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How To Create The Best Study Guide

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Originally Posted On: How To Create The Best Study Guide – Tungsten Prep


In the days leading up to a major exam, devoting even one night to the creation of an all-encompassing, masterful, and creative study guide will do a world of good. You’ll position yourself to ace the exam. This will boost your overall class grade. Applying this practice across your classes can help bolster your grade point average, which improves your college prospects. Better yet, you’ll develop a skill that will benefit you during the upcoming years of college study. Most importantly, you’ll lower your overall stress levels. High school study resources abound for a reason. Whether or not certain concepts come naturally to you, you can do well in any subject area.

The key is putting pen to the paper, remaining organized, asking for help when you need it, and taking it all quite seriously. (It is your future we’re talking about here.) It’s also okay to get creative and have a bit of fun when putting together your study guide.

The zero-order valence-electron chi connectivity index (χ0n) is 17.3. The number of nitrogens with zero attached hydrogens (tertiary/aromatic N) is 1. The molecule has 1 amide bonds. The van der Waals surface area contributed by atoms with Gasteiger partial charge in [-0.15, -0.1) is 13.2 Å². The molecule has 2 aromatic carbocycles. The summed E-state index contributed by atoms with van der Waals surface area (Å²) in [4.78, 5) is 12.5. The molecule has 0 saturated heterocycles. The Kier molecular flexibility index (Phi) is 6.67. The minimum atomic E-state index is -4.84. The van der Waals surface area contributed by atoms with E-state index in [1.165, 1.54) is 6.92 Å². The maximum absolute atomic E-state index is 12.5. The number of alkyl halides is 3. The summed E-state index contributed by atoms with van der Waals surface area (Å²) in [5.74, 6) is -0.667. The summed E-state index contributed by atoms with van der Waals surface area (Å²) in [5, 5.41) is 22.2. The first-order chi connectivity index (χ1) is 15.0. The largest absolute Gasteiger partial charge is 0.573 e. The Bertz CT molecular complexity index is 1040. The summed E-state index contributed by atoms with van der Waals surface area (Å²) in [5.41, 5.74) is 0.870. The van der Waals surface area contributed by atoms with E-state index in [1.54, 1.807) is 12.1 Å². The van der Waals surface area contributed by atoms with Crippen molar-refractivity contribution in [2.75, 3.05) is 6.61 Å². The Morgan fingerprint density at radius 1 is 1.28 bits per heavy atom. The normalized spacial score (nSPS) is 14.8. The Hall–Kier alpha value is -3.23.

The end result? Boosted grades and an overall sense of accomplishment that neither your teachers nor your parents will be able to overlook. Turn on your classical piano playlist on Spotify and get ready to take on the world. Using our tips, will improve your ability to excel in any subject area.

Use Pen and Paper

The first tip on how to make a study guide is this: do not type it out. Use pen and paper. And, whatever you do, don’t breeze past this detail. It’s actually the most critical point we’re about to make. Writing by hand does several things that will serve your success. First, it makes you slow down and really think about everything you’re putting on paper. This will help you concentrate on core ideas and quickly decipher which ones will require more of your time.

Second, it commits ideas to memory far better than typing. Writing by hand uses both cognitive skills and fine motor skills. As soon as you try it, you’ll find important concepts are better committed to memory than anything you could type. (That’s why we recommend taking notes in class using pen and paper instead of typing them into a laptop.)